When British American Racing (or BAR) joined in 1999, they wanted to run one car in a blue-and-yellow 555 livery, and one in a white-and-red Lucky Strike livery (both companies being tobacco brands owned by parent company British American Tobacco). The FIA refused, saying that both cars had to have identical liveries, so their solution was this trope: one side of the car was blue-and-yellow, one side was white-and-red, with a "zip" down the middle.
Friendly Enemy: Considering this is a sport where drivers could be teammates one year and rivals the next, this trope is invoked often. When he went onto Top Gear, Michael Schumacher said he often had a beer with his rival Mika Häkkinen after a race. Not to mention how many leading drivers nowadays are friends - Webber and Alonso, for example.
Inverted greatly with Prost and Senna; despite getting on initially at McLaren they quickly became bitter rivals, climaxing at Japan in 1989 when Senna collided with Prost at the last chicane. Senna continued and was disqualified, handing Prost the title. One year later at the same race Senna ran into Prost and took them both out at the start, giving Senna the title; he would later admit that this was deliberate. Which did eventually lead to Antagonist in Mourning: Prost was one of Senna's pallbearers. He and Senna had started to repair their relationship at the end of 1993 and even spoke to each other the day before Senna died.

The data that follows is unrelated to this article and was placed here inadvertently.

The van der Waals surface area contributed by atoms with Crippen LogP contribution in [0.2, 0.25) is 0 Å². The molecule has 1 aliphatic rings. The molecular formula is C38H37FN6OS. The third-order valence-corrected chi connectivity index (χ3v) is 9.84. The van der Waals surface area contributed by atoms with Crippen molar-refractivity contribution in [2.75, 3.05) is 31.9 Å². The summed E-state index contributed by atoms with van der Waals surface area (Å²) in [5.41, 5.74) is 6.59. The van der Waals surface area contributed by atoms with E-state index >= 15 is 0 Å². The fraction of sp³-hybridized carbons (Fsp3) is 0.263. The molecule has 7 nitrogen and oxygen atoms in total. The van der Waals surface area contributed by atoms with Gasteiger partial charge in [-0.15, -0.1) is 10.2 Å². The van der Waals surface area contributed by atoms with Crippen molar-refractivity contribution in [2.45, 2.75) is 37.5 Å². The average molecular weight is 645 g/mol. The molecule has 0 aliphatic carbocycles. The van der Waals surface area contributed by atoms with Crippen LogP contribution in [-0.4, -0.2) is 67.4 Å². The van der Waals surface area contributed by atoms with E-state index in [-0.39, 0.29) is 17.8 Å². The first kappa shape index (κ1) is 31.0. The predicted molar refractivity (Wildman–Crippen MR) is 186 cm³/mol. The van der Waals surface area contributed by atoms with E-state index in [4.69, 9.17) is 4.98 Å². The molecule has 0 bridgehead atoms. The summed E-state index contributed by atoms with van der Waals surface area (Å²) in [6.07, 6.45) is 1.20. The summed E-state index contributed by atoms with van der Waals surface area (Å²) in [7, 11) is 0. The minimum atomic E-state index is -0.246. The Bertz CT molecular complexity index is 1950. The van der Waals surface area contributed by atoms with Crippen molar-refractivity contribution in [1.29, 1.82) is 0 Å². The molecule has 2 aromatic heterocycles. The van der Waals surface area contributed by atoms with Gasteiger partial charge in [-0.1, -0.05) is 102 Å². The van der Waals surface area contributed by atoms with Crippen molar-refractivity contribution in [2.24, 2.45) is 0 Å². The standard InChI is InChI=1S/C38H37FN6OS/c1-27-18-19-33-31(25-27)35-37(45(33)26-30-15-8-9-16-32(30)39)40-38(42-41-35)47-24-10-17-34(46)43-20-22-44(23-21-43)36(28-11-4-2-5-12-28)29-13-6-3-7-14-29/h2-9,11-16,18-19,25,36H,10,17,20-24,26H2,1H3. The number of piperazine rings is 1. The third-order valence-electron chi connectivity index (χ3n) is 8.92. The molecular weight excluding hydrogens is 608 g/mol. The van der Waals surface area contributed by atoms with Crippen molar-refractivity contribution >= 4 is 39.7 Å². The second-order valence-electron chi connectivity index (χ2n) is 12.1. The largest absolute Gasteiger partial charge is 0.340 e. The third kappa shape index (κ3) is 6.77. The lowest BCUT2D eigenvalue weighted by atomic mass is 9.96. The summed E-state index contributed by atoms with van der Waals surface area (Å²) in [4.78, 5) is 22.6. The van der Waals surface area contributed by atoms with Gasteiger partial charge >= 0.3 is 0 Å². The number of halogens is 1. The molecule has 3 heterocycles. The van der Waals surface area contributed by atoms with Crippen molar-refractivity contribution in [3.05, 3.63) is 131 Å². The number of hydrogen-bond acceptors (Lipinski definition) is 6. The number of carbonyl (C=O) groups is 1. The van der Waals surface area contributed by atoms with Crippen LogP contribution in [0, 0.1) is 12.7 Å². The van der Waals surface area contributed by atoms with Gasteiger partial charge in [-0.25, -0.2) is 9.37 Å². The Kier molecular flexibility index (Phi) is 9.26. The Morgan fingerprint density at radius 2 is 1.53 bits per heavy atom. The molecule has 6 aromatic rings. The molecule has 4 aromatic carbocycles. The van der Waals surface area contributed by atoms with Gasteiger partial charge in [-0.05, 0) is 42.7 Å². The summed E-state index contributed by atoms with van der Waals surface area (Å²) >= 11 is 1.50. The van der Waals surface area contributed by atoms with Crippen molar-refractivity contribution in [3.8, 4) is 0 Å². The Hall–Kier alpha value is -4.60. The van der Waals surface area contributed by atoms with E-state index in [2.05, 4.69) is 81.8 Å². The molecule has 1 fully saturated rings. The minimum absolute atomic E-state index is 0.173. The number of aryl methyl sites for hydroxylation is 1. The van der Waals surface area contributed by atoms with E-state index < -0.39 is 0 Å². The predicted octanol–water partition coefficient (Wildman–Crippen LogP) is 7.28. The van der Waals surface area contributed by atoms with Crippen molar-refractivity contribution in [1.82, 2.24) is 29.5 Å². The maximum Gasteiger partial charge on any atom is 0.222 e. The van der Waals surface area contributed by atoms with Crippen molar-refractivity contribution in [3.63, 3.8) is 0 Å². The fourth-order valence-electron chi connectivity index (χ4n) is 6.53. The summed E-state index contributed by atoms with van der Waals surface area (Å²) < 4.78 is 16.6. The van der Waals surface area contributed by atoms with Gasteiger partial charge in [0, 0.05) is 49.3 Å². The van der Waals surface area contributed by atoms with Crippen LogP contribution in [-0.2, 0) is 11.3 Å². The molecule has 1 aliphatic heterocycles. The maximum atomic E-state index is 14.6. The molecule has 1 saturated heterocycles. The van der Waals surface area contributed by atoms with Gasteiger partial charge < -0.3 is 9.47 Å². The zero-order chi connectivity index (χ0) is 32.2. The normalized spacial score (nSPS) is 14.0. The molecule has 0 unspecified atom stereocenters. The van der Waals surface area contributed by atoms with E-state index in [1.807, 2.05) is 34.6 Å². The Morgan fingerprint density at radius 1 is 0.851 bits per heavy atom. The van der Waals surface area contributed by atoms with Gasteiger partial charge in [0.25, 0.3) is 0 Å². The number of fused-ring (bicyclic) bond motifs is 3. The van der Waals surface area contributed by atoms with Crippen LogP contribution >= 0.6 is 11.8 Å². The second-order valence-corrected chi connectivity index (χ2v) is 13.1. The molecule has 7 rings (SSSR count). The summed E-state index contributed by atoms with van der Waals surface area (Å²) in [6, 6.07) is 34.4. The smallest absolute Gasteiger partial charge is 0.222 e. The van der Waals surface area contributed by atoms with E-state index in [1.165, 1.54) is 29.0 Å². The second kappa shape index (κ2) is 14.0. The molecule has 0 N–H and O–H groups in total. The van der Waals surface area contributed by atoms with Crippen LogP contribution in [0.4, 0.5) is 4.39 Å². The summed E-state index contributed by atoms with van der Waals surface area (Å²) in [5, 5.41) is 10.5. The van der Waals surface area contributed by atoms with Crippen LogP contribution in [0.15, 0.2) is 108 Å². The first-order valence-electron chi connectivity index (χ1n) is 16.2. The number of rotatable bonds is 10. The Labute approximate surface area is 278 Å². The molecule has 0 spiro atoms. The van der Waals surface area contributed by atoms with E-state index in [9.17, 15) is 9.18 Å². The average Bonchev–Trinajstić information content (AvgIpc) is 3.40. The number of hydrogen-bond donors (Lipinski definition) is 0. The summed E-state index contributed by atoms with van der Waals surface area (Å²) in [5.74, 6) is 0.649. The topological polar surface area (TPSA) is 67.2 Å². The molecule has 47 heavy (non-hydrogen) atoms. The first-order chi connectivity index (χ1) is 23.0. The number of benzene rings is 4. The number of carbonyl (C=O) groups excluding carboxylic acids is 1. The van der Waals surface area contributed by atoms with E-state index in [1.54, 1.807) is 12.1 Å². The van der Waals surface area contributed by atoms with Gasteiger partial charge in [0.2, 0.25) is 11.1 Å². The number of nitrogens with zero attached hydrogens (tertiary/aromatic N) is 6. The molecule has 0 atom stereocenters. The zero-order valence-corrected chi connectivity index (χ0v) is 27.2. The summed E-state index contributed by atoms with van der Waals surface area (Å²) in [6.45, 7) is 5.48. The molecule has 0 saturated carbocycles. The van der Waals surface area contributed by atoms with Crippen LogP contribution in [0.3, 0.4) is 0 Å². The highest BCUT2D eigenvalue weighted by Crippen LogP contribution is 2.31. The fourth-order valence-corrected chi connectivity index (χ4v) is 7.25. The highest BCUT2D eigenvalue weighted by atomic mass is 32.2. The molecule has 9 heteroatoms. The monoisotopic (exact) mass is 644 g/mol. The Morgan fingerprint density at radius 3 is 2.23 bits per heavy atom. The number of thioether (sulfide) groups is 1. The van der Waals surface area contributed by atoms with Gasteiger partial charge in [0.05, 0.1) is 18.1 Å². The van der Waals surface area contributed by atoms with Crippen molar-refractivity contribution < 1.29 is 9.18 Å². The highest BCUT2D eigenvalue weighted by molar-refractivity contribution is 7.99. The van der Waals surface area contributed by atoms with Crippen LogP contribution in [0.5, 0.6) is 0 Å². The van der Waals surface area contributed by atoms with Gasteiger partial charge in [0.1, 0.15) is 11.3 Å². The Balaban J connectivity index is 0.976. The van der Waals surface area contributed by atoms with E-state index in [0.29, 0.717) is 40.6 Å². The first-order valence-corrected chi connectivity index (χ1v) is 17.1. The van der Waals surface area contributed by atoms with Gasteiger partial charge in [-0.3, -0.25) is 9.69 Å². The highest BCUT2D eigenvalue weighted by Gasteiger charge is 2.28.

From Bad to Worse: How to best sum up Michael Andretti's tenure in the sport. Granted his last race ended in a podium but before that has to be seen or read to be believed. It's no wonder he ended up the most requested driver on F1rejects despite not being eligible for it. Andrea Moda also qualify for this. The whole effort was just one huge joke that just got more unbelievable as time went on.
The 1994 season in general, and the San Marino Grand Prix in particular, where tragedy was heaped upon tragedy with two drivers killed, a third nearly killed and multiple bystanders injured. One of the new teams for that season was Simtek, which started off full of optimism and high spirits but everything that could go wrong for them did.
Giant Killing: This is usually averted due to how close the field has gotten in recent times, less than 2 seconds apart, meaning anyone has some chance of winning something. Toro Rosso pulled this off when they won at Monza in 2008 due to some unfavourable conditions allowing Vettel to take pole in the rain and then lead from start to finish. However the best example would probably be when Damon Hill came within half a lap of winning the 1997 Hungarian Grand Prix in an unfancied Arrows car. Qualifying 3rd and with the car set up perfectly he took Villenueve and then Schumacher and led until his throttle got stuck open, allowing Villeneuve to take the win and for Hill to crawl home in second.
Half the Man He Used to Be: François Cévert, while attempting to qualify for the United States Grand Prix in 1973. He presumably overcompensated going through the track's famous Esses complex, losing control and crashing hard into the barrier at nearly 90 degrees, actually UPROOTING the barrier. Cevert's body was cut in half from his neck to just above his hip. Stewart would later go back on track to discover the cause of the crash, discovering that while he liked to take the complex in low 4th gear to ensure a smoother ride, Cevert preferred to take it in a high 3rd gear for the added speed, which made the car more jumpy over bumps.